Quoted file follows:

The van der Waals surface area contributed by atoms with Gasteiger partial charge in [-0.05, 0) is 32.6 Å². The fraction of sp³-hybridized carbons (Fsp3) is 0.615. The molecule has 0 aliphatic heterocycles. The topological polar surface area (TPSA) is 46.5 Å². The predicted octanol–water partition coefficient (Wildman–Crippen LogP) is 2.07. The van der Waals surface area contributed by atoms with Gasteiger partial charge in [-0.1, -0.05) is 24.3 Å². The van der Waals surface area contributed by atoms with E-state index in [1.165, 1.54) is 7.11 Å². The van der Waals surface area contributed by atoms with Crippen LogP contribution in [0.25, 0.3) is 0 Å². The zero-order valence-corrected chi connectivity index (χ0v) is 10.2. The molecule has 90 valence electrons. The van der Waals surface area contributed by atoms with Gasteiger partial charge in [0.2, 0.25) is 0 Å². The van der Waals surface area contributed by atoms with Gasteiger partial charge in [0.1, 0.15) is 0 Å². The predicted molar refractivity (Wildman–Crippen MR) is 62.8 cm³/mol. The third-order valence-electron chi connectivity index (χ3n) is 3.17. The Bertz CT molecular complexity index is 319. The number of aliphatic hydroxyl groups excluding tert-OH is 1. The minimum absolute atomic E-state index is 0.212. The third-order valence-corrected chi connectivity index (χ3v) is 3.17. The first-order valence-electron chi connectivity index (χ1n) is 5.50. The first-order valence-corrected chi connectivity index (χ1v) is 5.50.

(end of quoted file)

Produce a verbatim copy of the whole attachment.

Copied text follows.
The van der Waals surface area contributed by atoms with Gasteiger partial charge in [-0.05, 0) is 32.6 Å². The fraction of sp³-hybridized carbons (Fsp3) is 0.615. The molecule has 0 aliphatic heterocycles. The topological polar surface area (TPSA) is 46.5 Å². The predicted octanol–water partition coefficient (Wildman–Crippen LogP) is 2.07. The van der Waals surface area contributed by atoms with Gasteiger partial charge in [-0.1, -0.05) is 24.3 Å². The van der Waals surface area contributed by atoms with E-state index in [1.165, 1.54) is 7.11 Å². The van der Waals surface area contributed by atoms with Crippen LogP contribution in [0.25, 0.3) is 0 Å². The zero-order valence-corrected chi connectivity index (χ0v) is 10.2. The molecule has 90 valence electrons. The van der Waals surface area contributed by atoms with Gasteiger partial charge in [0.2, 0.25) is 0 Å². The van der Waals surface area contributed by atoms with Gasteiger partial charge in [0.1, 0.15) is 0 Å². The predicted molar refractivity (Wildman–Crippen MR) is 62.8 cm³/mol. The third-order valence-electron chi connectivity index (χ3n) is 3.17. The Bertz CT molecular complexity index is 319. The number of aliphatic hydroxyl groups excluding tert-OH is 1. The minimum absolute atomic E-state index is 0.212. The third-order valence-corrected chi connectivity index (χ3v) is 3.17. The first-order valence-electron chi connectivity index (χ1n) is 5.50. The first-order valence-corrected chi connectivity index (χ1v) is 5.50.